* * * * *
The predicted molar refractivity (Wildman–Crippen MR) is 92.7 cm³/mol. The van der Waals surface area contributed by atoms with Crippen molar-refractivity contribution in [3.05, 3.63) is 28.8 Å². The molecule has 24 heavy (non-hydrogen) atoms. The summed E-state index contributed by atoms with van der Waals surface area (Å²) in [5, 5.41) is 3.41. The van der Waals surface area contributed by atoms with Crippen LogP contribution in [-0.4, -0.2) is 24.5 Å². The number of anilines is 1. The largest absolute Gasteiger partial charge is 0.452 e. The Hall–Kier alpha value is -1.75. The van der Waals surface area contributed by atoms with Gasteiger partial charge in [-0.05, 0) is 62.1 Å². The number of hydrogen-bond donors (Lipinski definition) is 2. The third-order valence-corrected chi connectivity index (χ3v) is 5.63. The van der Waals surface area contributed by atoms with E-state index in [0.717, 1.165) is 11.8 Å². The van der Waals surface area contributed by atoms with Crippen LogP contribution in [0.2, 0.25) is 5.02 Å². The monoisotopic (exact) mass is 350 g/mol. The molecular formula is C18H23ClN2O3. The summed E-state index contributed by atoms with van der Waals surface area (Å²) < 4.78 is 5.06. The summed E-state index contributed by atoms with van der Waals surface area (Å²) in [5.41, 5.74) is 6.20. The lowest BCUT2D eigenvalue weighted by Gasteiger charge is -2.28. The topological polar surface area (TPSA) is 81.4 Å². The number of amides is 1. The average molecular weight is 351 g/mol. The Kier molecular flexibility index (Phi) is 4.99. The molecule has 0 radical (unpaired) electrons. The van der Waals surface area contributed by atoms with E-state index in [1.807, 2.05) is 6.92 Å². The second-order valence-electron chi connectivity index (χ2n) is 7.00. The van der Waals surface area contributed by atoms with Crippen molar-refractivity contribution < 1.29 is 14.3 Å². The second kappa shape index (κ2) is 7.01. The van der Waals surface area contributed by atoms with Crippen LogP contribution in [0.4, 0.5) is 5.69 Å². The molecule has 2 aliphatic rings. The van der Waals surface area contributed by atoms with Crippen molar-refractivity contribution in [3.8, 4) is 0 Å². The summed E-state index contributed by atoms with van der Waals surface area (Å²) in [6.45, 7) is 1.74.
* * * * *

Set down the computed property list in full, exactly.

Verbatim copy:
The predicted molar refractivity (Wildman–Crippen MR) is 92.7 cm³/mol. The van der Waals surface area contributed by atoms with Crippen molar-refractivity contribution in [3.05, 3.63) is 28.8 Å². The molecule has 24 heavy (non-hydrogen) atoms. The summed E-state index contributed by atoms with van der Waals surface area (Å²) in [5, 5.41) is 3.41. The van der Waals surface area contributed by atoms with Crippen LogP contribution in [-0.4, -0.2) is 24.5 Å². The number of anilines is 1. The largest absolute Gasteiger partial charge is 0.452 e. The Hall–Kier alpha value is -1.75. The van der Waals surface area contributed by atoms with Gasteiger partial charge in [-0.05, 0) is 62.1 Å². The number of hydrogen-bond donors (Lipinski definition) is 2. The third-order valence-corrected chi connectivity index (χ3v) is 5.63. The van der Waals surface area contributed by atoms with E-state index in [0.717, 1.165) is 11.8 Å². The van der Waals surface area contributed by atoms with Crippen LogP contribution in [0.2, 0.25) is 5.02 Å². The monoisotopic (exact) mass is 350 g/mol. The molecular formula is C18H23ClN2O3. The summed E-state index contributed by atoms with van der Waals surface area (Å²) < 4.78 is 5.06. The summed E-state index contributed by atoms with van der Waals surface area (Å²) in [5.41, 5.74) is 6.20. The lowest BCUT2D eigenvalue weighted by Gasteiger charge is -2.28. The topological polar surface area (TPSA) is 81.4 Å². The number of amides is 1. The average molecular weight is 351 g/mol. The Kier molecular flexibility index (Phi) is 4.99. The molecule has 0 radical (unpaired) electrons. The van der Waals surface area contributed by atoms with E-state index in [1.807, 2.05) is 6.92 Å². The second-order valence-electron chi connectivity index (χ2n) is 7.00. The van der Waals surface area contributed by atoms with Crippen molar-refractivity contribution < 1.29 is 14.3 Å². The second kappa shape index (κ2) is 7.01. The van der Waals surface area contributed by atoms with Crippen LogP contribution in [0.4, 0.5) is 5.69 Å². The molecule has 2 aliphatic rings. The van der Waals surface area contributed by atoms with Crippen molar-refractivity contribution in [3.8, 4) is 0 Å². The summed E-state index contributed by atoms with van der Waals surface area (Å²) in [6.45, 7) is 1.74.